And, crucially, this feedback must come at a time when the student can immediately act on the feedback, not at the end of a unit or essay when there’s no chance for the student to incorporate the feedback. “Don’t give any feedback on the final grade,” Brookhart said. “If they’re not going to be able to use it, it’s wasted time — yours and theirs.” Instead, she recommends building in time during the trajectory of the work to give feedback that students can immediately use to move them forward in their personal learning journey.

Often discussions about feedback focus on timeliness, but research from Andrew Butler’s lab suggests sometimes delaying feedback can be helpful, too. In his studies, the delayed feedback had the effect of forcing students to return to submitted work a week later, and that extra review helped them retain the information. The same principle can be applied to feedback given immediately, but used by students to improve over a period of time. In a situation oriented more toward process than memorization, using feedback inherently means spacing out learning.And, crucially, this feedback must come at a time when the student can immediately act on the feedback, not at the end of a unit or essay when there’s no chance for the student to incorporate the feedback. “Don’t give any feedback on the final grade,” Brookhart said.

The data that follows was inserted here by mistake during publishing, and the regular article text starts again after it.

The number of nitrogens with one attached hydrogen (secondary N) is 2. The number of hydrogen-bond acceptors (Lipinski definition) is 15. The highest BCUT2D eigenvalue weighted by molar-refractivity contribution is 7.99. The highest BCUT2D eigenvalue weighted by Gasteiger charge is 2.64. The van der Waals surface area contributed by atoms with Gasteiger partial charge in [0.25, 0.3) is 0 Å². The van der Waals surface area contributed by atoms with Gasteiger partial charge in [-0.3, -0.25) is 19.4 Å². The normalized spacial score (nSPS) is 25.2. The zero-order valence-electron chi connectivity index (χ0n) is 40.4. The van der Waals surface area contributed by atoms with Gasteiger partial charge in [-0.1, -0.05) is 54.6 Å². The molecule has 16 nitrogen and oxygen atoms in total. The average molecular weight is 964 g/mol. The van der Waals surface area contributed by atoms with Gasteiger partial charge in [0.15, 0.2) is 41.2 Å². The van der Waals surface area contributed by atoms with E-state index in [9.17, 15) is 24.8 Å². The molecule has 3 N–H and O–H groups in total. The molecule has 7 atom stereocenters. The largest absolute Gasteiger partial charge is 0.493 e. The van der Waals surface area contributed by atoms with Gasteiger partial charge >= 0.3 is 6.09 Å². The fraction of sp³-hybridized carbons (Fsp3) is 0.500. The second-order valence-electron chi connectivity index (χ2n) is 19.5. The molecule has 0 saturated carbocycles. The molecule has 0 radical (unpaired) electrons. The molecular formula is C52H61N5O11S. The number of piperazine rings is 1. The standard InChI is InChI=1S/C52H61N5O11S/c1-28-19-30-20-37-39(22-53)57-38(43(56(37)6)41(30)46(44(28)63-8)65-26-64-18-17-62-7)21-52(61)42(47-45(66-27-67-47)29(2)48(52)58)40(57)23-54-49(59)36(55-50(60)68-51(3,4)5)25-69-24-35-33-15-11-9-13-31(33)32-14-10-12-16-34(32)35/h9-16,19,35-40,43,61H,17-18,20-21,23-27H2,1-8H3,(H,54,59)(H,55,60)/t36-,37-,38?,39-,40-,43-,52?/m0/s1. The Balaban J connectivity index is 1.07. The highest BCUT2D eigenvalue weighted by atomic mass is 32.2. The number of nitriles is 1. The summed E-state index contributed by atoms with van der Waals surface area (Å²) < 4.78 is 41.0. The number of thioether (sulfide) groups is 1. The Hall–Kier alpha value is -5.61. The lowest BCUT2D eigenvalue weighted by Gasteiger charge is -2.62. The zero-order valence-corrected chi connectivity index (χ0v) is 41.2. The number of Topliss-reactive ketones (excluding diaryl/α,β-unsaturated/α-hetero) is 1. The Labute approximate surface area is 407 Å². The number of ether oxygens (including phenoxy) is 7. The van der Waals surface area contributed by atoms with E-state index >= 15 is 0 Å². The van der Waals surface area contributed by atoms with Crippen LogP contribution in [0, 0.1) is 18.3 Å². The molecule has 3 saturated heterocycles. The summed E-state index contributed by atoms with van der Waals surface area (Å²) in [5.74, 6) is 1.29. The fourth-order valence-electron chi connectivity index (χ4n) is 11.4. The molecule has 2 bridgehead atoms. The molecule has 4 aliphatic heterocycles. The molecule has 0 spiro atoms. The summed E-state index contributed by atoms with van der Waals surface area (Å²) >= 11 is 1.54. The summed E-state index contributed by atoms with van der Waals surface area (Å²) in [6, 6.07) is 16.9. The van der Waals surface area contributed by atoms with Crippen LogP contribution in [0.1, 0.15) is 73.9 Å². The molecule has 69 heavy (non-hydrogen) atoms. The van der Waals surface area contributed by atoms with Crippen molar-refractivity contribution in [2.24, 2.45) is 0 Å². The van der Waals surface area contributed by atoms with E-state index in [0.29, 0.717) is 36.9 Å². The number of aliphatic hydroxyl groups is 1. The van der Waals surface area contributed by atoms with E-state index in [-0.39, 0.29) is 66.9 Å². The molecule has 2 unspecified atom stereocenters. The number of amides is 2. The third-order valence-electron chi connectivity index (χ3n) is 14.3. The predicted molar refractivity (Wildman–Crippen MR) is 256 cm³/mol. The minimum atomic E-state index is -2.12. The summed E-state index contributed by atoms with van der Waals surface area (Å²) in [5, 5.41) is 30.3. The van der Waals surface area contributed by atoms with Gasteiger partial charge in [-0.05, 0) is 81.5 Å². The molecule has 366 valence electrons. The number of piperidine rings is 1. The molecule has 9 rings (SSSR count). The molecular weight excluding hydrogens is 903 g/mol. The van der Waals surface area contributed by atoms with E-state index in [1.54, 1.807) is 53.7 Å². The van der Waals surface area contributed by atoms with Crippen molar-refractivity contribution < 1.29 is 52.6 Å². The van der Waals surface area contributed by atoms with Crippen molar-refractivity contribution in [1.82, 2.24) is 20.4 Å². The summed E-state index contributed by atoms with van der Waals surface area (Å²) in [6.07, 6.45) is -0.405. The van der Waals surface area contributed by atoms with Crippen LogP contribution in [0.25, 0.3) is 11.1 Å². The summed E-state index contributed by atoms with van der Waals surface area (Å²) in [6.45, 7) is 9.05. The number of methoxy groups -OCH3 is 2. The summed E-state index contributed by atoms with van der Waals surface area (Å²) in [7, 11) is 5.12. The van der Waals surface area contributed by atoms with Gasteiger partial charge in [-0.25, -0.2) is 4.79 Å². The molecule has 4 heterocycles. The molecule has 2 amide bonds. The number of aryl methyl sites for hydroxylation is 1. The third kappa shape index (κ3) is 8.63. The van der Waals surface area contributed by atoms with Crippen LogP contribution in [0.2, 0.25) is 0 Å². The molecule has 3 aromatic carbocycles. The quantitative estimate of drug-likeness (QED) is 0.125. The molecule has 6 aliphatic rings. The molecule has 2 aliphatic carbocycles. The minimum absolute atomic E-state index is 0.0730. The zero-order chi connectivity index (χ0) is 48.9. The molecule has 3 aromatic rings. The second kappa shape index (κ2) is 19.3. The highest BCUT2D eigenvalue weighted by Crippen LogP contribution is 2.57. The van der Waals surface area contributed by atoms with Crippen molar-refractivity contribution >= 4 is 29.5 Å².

“If they’re not going to be able to use it, it’s wasted time — yours and theirs.” Instead, she recommends building in time during the trajectory of the work to give feedback that students can immediately use to move them forward in their personal learning journey.

“If they’re not asking where am I going, what am I supposed to be learning by doing this, then feedback is just another set of teacher directions to follow, which may or may not in the student’s mind be related to anything other than the activity,” Brookhart said. She suggests that teachers think very carefully about the learning target and the success criteria for a specific activity and only give feedback on that target. Students want to learn and they want feedback that will help them improve, but they also want to know why it matters. When a teacher can connect the feedback to an important future skill, students have a reason to incorporate it and can see the transfer process more clearly.

A common feedback trap that Brookhart observes can happen when teachers forget the goal of an assignment and give feedback on things like grammar instead of the learning goal. For example, if a seventh-grade science lab is meant to teach a concept, but all the feedback is about how the student formatted the lab, then the teacher has missed an opportunity. “Feedback then becomes what do I need to do to please this teacher, not what do I need to do to learn,” Brookhart said.

She also points out that feedback depends entirely on the learning goals of individual students. One student may have trouble starting a problem, but generally understands the material, so simply reminding her of the learning target might be enough. Another student may have trouble starting because his grasp of the material is a little shaky, but some guiding questions might be enough to spark his thinking. Still a third student may be lost on the content, in which case working through an example with her might be the appropriate level of scaffolding.

FEEDBACK FOR DIFFERENT REASONS